Multi-cultural Singapore is a fascinating place. Malays, Chinese, Tamils, Indians and Gulf Arabs appear to live happily together with their European, American, Australian and Pacific region neighbours.
Singapore is also a multi-religious country with Buddhism and Taoism being the most prominent religious groups, apart from Christianity and Islam, Sikhism and Hinduism. During my visit there a while ago there was no sign of any frictions between the various religious groups. One of the nicest features of Singapore to me was the plentitude of temples, mosques and other places of worship. For instance you’ll find Chinese temples all over Singapore, even in Little India, not just in Chinatown. Colourful and accessible, you can usually wander in without disturbing anyone. In most temples you need not remove your shoes, and dress codes are usually non-existent. Photos are allowed in some, but not all, so better ask. Flash photos and taking pictures of people praying is considered bad manners anywhere, no matter what the rules are.
It is well worth a visit. Singapore is often dubbed the Switzerland of Asia. Most visitors, and all of the locals, are heavily into shopping for mostly Western goods. I personally preferred shopping at the local street markets and going to an Indian fortune teller who was aided in the task by his pigeons.
Some good tea is to be had there too, black, green, yellow, white or red. The best place for your early morning tea might be on the terraces of Raffles Hotel (declared a National Monument in 1987), whereas for afternoon tea I would suggest a nice cup of Chinese tea in Chinatown. There are two types of places to go for tea, teashops and tea shops.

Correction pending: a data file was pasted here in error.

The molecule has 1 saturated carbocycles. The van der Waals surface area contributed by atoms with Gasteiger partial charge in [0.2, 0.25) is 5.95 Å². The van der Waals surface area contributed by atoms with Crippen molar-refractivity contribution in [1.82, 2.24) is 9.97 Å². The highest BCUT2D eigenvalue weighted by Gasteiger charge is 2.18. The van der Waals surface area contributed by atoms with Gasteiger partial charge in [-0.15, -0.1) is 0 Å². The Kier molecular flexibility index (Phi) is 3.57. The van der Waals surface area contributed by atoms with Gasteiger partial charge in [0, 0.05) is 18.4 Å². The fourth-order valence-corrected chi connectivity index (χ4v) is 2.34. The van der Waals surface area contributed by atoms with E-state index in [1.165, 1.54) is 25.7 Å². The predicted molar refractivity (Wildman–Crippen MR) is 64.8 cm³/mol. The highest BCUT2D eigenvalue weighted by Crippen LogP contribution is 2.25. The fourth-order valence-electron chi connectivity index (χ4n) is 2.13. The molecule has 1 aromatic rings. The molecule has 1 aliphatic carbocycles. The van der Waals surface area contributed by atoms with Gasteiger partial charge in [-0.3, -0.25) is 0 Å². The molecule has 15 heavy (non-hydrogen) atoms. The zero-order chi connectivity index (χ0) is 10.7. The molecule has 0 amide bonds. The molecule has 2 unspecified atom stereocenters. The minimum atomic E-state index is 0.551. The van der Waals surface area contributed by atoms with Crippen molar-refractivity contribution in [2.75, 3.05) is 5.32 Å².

Tea shops are stores that sell tea. You also can enjoy drinking tea there. You will probably feel obliged in the end to buy something, but if you wander into a larger, brighter one when they are not too busy and mumble about wanting some tea but you’re not sure what kind, with the right attendant you might end up sharing some pleasant chat while sampling all sorts of tasty brews. You don’t pay for the samples but, like I said, are expected to buy some loose tea in the end. Regular teas are reasonably priced, but there are some amazing offers for sale as well. The teas come loose in big urns, so the shop will measure out just the right amount you actually want to buy. It all makes for a pleasant diversion.
Teashops are like Star****s in that they sell you a cup of tea and a place to sit and enjoy it. You’ll see them all over Singapore’s Chinatown, and they make nice places to get off your feet after all that shopping. But they tend to be a bit crowded at times.
Go and see for yourself if you have a chance.
The Singapore Arts Festival is going on at the moment and until 24 June, just in case you wanted to know. For instance ‘Romeo and Juliet’ will be performed by the Vilnius City Theatre from Lithuania tomorrow, 5 June.